As an Ann Arbor homer, I loved it when TMills played for the Pistons. I watched him win the NCAA championship from my TVs in my dorm room. Had about 20 guys there that night. So, when he was with the Pistons, that was great.
    I loved watching him shoot the threes. When he was on, it was a lot of fun to watch. But unless your name is Bill Laimbeer, C/PF should not be shooting 3′s exclusively. They should be parked in the paint. Mills might have played playoff hoops with the Pistons, but didn’t anybody think they were championship caliber?
    Comparing CV to TMills? One word comes to mind: “soft.” Now, Mr. Hayes, that’s a relative term. I recognize CV would clean my clock and probably leave me for dead on the court; but I’m not comparing him to me – I’m comparing him to the 70 PFs that have contracts to play NBA hoops. And in that group, CV is soft.
    I don’t mean he’s a sissy boy; I get it that he played through a tremendous amount of pain. I’m using the word “Soft” to describe his style of play, his lack of good defense.
    OK – I read the article, about how much energy he puts into it. I’m not knocking his ethic either. It’s his game.
    The other guys you mention in that article: Laimbeer, Mahorn, Rodman (one of my favorite players to ever wear the Pistons uniform), Williamson, Wallace & Wallace – do you know what else they have in common, besides being fiercesome? They’re NBA champions. Not NCAA champions (a la TMills), but NBA champs.
    CV hasn’t shown me he can play PF on a championship caliber team. I sure hope I’m wrong on this, but CV isn’t a starting answer. That is, until JJ went down. Now he has a year to show me how wrong I am.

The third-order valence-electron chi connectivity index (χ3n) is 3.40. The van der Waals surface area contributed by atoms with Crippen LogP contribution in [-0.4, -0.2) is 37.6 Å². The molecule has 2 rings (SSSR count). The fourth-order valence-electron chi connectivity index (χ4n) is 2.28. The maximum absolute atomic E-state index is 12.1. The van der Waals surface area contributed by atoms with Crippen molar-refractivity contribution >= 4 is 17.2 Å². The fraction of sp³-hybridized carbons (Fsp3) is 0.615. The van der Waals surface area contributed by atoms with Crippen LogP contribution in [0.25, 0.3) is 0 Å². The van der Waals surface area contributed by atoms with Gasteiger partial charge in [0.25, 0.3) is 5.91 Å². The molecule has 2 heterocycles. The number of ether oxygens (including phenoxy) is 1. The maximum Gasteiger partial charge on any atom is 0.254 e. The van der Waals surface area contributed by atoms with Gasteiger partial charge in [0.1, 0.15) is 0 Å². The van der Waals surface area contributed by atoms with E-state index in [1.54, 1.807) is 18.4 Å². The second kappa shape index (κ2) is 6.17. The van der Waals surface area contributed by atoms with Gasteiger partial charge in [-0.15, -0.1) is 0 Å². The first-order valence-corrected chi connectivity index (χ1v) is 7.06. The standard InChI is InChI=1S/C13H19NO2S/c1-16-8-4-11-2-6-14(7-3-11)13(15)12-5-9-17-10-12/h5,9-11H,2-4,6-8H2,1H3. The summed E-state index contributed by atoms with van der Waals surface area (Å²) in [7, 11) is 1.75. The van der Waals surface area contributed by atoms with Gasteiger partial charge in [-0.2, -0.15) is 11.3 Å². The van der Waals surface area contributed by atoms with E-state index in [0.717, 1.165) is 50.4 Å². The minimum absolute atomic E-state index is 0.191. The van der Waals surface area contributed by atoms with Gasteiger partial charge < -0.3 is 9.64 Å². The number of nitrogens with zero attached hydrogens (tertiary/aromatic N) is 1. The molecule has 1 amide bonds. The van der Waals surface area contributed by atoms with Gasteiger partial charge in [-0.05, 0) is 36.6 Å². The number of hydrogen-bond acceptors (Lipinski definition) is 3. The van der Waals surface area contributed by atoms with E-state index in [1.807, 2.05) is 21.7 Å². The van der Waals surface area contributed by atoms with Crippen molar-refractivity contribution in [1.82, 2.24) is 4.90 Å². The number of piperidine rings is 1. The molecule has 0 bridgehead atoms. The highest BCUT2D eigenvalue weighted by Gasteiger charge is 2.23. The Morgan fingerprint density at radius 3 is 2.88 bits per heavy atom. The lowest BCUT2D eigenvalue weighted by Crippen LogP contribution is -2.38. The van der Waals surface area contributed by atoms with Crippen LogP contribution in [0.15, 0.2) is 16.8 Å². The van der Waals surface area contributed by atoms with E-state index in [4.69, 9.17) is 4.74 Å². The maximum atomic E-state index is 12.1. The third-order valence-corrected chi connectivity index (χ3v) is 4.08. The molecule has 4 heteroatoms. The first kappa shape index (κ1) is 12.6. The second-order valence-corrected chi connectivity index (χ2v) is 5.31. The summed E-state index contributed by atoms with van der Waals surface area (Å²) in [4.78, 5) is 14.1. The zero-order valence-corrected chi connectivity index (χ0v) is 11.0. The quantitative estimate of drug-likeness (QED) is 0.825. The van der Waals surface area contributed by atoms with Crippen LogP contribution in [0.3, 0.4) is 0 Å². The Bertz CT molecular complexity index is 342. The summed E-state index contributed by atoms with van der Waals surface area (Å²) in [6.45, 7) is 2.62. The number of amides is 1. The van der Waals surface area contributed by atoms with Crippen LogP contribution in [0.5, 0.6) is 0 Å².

• Oct 13, 201010:44 pm
    by Laser


    @koz: ‘cept we didn’t pay darko $35+ million.

  • Oct 14, 201012:21 am
    by nuetes


    i want darko back.

  • Oct 14, 20108:34 am
    by Patrick Hayes


    I agree with the general sentiment that Villanueva will probably never “fit” the mold of a Detroit basketball player. He just doesn’t have that physicality in him.
    But I also love when great systems find uses for one-dimensional guys like Villanueva. He’s an offensive threat, and a unique one. I would love to see the Pistons figure out a way to use him that will highlight his one strength and hide him defensively on the floor. I’m not sure there’s a way to do it, but his offensive ability is the reason I hold out some hope that he can be a useful player.

  • Oct 14, 201012:57 pm
    by Laser


    yes. on a good team, charlie v would simply be a wildly overpaid role player. on this team, he’s hopeless.